Apart from the geometrical and DML-only nature of $lookup, it is also a bit more limited. You cannot lookup into a collection that is sharded. This limits the scale of the database where one could apply the syntax, and should give you pause to think through your modeling carefully before relying on this syntax.

The closest analog of $lookup to SQL JOIN varieties is the LEFT OUTER JOIN.

Simulating INNER JOIN

At times, we want to simulate INNER JOIN. We may want to emit only documents from the first collection which have one or more match from the in the second collection.

There’s a way to do this using aggregation by chaining $lookup and an $unwind.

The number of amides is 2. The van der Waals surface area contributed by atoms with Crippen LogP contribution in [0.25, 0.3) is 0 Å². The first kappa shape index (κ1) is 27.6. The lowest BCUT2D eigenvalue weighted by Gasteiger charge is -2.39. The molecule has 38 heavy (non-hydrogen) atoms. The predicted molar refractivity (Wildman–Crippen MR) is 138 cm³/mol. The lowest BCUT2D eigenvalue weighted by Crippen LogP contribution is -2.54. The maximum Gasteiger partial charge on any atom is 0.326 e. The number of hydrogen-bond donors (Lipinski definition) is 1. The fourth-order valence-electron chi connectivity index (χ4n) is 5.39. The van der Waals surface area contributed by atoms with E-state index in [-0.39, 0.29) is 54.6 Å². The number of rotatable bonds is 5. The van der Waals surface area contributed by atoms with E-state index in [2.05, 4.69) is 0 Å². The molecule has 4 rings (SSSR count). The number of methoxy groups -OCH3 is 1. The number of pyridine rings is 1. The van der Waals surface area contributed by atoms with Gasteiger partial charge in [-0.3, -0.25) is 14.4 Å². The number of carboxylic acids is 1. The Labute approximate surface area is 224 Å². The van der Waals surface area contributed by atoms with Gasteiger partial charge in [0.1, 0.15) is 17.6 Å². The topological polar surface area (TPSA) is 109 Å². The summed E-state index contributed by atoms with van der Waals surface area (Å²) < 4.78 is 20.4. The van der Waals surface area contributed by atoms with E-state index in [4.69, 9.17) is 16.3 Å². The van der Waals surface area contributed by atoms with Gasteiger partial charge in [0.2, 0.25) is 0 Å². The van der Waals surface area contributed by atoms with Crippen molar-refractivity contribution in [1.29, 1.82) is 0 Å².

Full props to Asya Kamsky for this technique!

The subtle point is that $lookup appends an array of values from the second collection for each input document, and an empty array if no match is found. That empty array is the key to this solution. $unwind has the ability to suppress emitting documents where the array field is empty or missing. In fact, that was the default behavior of $unwind all along.

Consider the following data sets:

db.cities.insert([
{ "_id" : "PIE", "name" : "St. Petersburg", "state" : "FL" }
{ "_id" : "YUM", "name" : "Yuma", "state" : "AZ" }
{ "_id" : "TOL", "name" : "Toledo", "state" : "OH" }
{ "_id" : "FAR", "name" : "Fargo", "state" : "ND" }
]);
db.routes.insert([
{ "_id" : 1, "departure" : "PIE", "arrival" : "YUM", "d" : 90 }
{ "_id" : 2, "departure" : "PIE", "arrival" : "TOL", "d" : 60 }
{ "_id" : 3, "departure" : "FAR", "arrival" : "YUM", "d" : 40 }